With few exceptions, among them baseball great Cal Ripkin Jr., who canceled his scheduled appearance on Imus' show, it seems many of the good old white media and political boys are going into Voertrekker mode and circling the wagons around Don on this one. Attempts to mitigate and minimize Imus' remarks by saying he was just trying to make a joke, repeating what he hears in the black community, simply mis-spoke, or suggesting that criticizing him is evidence of a "double standard," or that he's apologized so get over it, are disingenious, offensive, and reek of opportunism and the arrogance of white male privilege.

CNN reported on the presidential candidates' response. No black women there: Shirley Chisholm's deceased, and Carol Moseley Braun isn't running this year. Not surprisingly, Clinton and Obama condemned, while Giuliani and McCain forgave and made it clear they'd be happy to ease on down the road to an appearance on Imus in the Morning.
It was a pleasure watching the spectacle of former Clinton employee and democratic strategist Paul Begala tie himself up in greasy knots braying about "forgiveness" and a "double standard" while debating republican strategist Amy Holmes. Begala clearly failed in his efforts to talk over and intimidate Holmes, a former speechwriter for Bill Frist and former staffer for the staunchly anti-feminist Indepedent Women's Forum, who called Imus' behavior "unacceptable" and said he should be deserted by his sponsors and fired. It was great for once to be able to agree with Holmes. Imus' sexist and racist comments clearly trumped her usually deafening right wing mantras. Best of all was NewsHour anchor Gwen Ifill's eloquent and on point op-ed in the New York Times. Ifill's not the cleaning lady Imus once called her, but she surely mopped the floor up with him.

Still, so far it's still a jive pseudo-apology game, as Imus' comment April 10 - after apologizing a few times, appearing on Al Sharpton's radio show, and receiving a two week suspension - that "I'm not going to play forever" made clear. You can toss that scraggly mane if you want, Don, but pressure continues to mount, sorry ain't enough, and your failed "joke" is beginning to affect the corporations' money.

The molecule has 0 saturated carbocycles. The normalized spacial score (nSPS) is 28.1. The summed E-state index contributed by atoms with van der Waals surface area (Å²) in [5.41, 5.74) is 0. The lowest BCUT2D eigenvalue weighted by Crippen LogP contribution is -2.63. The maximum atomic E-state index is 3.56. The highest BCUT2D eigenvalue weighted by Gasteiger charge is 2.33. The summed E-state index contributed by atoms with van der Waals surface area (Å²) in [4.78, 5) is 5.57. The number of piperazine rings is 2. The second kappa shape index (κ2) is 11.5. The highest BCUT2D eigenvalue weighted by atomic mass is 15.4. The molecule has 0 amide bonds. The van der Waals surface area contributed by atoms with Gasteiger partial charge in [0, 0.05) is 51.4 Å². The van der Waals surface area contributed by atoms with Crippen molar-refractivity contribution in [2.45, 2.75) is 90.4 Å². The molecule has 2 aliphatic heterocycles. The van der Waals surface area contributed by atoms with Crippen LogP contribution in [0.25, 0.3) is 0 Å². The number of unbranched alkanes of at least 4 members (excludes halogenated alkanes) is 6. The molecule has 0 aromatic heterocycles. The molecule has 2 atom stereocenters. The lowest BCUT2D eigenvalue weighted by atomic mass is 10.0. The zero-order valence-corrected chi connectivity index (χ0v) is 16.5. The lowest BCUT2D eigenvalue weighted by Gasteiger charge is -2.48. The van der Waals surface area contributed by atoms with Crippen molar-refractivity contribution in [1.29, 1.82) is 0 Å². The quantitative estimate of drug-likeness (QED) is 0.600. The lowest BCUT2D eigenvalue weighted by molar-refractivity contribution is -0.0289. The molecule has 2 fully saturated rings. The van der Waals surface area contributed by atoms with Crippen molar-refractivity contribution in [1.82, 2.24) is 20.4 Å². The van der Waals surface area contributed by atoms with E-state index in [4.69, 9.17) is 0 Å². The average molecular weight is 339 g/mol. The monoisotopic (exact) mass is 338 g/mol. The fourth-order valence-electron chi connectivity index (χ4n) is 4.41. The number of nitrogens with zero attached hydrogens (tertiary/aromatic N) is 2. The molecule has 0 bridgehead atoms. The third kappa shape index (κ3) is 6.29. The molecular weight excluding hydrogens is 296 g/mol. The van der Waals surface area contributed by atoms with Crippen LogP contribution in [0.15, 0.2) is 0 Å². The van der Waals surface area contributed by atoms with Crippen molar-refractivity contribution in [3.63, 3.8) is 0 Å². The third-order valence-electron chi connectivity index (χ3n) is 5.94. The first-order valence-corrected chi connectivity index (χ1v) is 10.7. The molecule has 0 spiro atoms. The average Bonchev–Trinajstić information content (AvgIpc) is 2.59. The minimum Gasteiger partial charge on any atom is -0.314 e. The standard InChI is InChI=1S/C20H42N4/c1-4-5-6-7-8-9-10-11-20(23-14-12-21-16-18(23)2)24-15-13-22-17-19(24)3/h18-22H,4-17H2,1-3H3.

The good news is that sponsors are beginning to fly the coop, led by Staples, Bigelow Tea, and Proctor and Gamble . Hopefully others - Cadillac, Jos. A Banks, Random House, Simon and Schuster - will follow. Next thing you know, the sound drowning out those chickens fluttering home to roost may be the sound of rats deserting a sinking ship.

(Readers can email Dan Mason, president of CBS radio at , Chuck Bortnick, president of Imus's ststion, WFAN radio in New York, at; Peter Kosann, president and chief executive officer at the company which syndicates Imus, Westwood One; and Dan Abrams, general manager at MSNBC,, which simulcasts Imus. And it wouldn't hurt to thank the sponsors who've pulled out for actually doing the right thing.)

At the end of a long day it was left to 360's Anderson Cooper on CNN to bring on a progressive sister, Whoopi Goldberg, who characterized the affair as "disheartening...It's like," Goldberg said, "Five steps forward and twelve steps back." Yep, and once again black women are left to bring up the rear, eating the dust of the patriarchs, well intentioned and otherwise, who've bogarted the lead.